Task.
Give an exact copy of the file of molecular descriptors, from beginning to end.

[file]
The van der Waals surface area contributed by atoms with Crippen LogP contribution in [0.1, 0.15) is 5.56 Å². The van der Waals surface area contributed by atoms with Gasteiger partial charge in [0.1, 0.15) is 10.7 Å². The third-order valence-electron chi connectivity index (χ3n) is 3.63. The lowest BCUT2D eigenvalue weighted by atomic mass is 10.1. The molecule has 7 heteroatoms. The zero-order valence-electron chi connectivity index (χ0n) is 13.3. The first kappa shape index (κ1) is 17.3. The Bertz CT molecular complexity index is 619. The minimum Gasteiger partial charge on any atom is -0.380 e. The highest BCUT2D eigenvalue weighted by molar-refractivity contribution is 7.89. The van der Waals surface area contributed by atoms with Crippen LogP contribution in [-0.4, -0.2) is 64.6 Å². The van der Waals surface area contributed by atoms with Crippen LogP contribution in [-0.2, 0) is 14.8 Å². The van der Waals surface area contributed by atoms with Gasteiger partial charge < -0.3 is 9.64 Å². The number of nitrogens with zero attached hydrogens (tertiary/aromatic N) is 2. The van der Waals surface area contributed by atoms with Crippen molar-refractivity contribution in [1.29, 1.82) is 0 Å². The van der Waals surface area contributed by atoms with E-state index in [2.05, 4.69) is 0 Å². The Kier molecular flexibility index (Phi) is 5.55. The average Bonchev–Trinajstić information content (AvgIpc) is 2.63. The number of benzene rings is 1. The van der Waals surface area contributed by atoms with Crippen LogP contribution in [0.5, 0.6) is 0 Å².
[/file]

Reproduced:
The van der Waals surface area contributed by atoms with Crippen LogP contribution in [0.1, 0.15) is 5.56 Å². The van der Waals surface area contributed by atoms with Gasteiger partial charge in [0.1, 0.15) is 10.7 Å². The third-order valence-electron chi connectivity index (χ3n) is 3.63. The lowest BCUT2D eigenvalue weighted by atomic mass is 10.1. The molecule has 7 heteroatoms. The zero-order valence-electron chi connectivity index (χ0n) is 13.3. The first kappa shape index (κ1) is 17.3. The Bertz CT molecular complexity index is 619. The minimum Gasteiger partial charge on any atom is -0.380 e. The highest BCUT2D eigenvalue weighted by molar-refractivity contribution is 7.89. The van der Waals surface area contributed by atoms with Crippen LogP contribution in [-0.4, -0.2) is 64.6 Å². The van der Waals surface area contributed by atoms with Crippen LogP contribution in [-0.2, 0) is 14.8 Å². The van der Waals surface area contributed by atoms with Gasteiger partial charge < -0.3 is 9.64 Å². The number of nitrogens with zero attached hydrogens (tertiary/aromatic N) is 2. The van der Waals surface area contributed by atoms with Crippen molar-refractivity contribution in [1.29, 1.82) is 0 Å². The van der Waals surface area contributed by atoms with E-state index in [2.05, 4.69) is 0 Å². The Kier molecular flexibility index (Phi) is 5.55. The average Bonchev–Trinajstić information content (AvgIpc) is 2.63. The number of benzene rings is 1. The van der Waals surface area contributed by atoms with Crippen LogP contribution in [0.5, 0.6) is 0 Å².